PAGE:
Starting a Tourism Business

The tourism sector is one of the world’s fastest growing industries and in the Pacific Islands it is recognised as an important driver of economic growth, income-generation and employment opportunities – particularly for women. However, before you embark on starting a new tourism-related business venture, there’s a lot to consider.  

According to Group Director of global travel company, WHL Group, Len Cordiner, women entrepreneurs and businesswomen are making a big impact on the Pacific Islands’ tourism sector.

“Many of the region’s prominent tourism leaders – such as the CEO of Samoa Tourism and Chair of the South Pacific Tourism Organisation (SPTO), Sonja Hunter – are women and it is an industry particularly well-suited to things that women are naturally good at such as hospitality, looking after people and creating special experiences,” Len said.

And whilst many Pacific Island countries are perfectly positioned to take advantage of emerging global tourism trends – such as adventure, cultural and nature-based eco-tourism – there’s a lot to consider before you launch into starting a new business in the sector.

According to Investment and Tourism Manager at Pacific Islands Trade & Invest (PT&I), Chad Morris, the biggest challenges most new tourism businesses in the Pacific face are the same as any other business – access to finance, having or finding the necessary skills to develop a business plan and developing the skills to run your business.

Despite these challenges, starting your own business can be rewarding and a great way to create your own future provided that you lay the foundations for success. The first thing is to ensure that you have a passionate interest in what you want to create. From there, it’s a matter of research, planning, hard work and commitment.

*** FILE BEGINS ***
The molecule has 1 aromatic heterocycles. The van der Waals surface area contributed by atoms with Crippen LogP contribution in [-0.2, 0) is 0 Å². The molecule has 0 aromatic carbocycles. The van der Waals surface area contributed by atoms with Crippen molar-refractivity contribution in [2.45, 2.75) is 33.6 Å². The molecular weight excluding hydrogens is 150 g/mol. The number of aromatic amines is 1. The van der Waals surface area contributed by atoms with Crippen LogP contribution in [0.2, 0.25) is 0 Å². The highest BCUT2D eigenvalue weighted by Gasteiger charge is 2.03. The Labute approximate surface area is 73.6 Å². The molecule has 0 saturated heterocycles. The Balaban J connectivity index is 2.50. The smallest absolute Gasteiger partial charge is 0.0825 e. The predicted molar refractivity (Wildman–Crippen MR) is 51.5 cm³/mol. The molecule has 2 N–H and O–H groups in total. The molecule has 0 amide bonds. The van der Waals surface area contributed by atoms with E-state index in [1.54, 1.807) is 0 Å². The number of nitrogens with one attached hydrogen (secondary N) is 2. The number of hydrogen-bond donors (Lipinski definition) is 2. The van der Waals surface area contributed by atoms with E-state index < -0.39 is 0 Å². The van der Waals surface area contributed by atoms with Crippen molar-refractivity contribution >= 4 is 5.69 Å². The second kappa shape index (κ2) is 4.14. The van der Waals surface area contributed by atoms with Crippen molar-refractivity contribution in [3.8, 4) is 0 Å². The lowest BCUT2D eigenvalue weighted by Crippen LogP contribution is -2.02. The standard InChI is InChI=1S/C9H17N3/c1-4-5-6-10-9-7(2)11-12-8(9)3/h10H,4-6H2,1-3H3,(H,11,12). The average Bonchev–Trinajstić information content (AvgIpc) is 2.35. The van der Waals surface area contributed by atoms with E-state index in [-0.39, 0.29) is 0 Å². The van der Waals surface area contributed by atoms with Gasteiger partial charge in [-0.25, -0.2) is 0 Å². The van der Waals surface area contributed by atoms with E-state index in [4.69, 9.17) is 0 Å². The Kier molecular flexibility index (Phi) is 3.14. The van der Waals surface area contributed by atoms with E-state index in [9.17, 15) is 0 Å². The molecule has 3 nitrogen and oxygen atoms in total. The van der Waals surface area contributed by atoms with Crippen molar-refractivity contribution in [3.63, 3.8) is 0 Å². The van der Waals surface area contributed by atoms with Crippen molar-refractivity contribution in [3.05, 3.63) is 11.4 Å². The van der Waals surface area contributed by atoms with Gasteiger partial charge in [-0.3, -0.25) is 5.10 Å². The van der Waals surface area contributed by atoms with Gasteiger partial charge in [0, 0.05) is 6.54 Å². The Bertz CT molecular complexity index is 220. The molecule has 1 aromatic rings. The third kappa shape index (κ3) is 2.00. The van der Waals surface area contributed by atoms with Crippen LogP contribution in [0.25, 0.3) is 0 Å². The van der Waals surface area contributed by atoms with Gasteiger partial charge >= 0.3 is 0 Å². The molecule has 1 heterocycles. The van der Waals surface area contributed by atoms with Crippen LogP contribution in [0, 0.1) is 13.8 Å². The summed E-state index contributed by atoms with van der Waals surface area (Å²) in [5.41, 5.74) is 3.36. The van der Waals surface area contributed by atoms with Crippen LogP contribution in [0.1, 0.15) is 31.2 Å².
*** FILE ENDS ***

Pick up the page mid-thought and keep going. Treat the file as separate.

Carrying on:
According to Chad, (who has supported a number of PT&I’s tourism-related clients in building and promoting their businesses), the following steps should be taken before you start your business:

  1. Do your research

Tourism is big business and the mass tourism market comprises people from diverse backgrounds with varied interests, tastes and priorities. For this reason, it’s important that you can identify and describe your target market, customise your product to suit their wants and needs, and develop a promotional and distribution strategy to reach them.

The first step towards defining your target market is to conduct market research into current market trends and your customers with the aim of finding out:

  • What markets are most suited to your product?
  • Where do these markets originate (country, state or city)?
  • How does your target market prefer to travel (e.g. independently, in a group or on a tour)?
  • What kind of budget do they have?
  • Who are your competitors?
  • What are the opportunities available to you?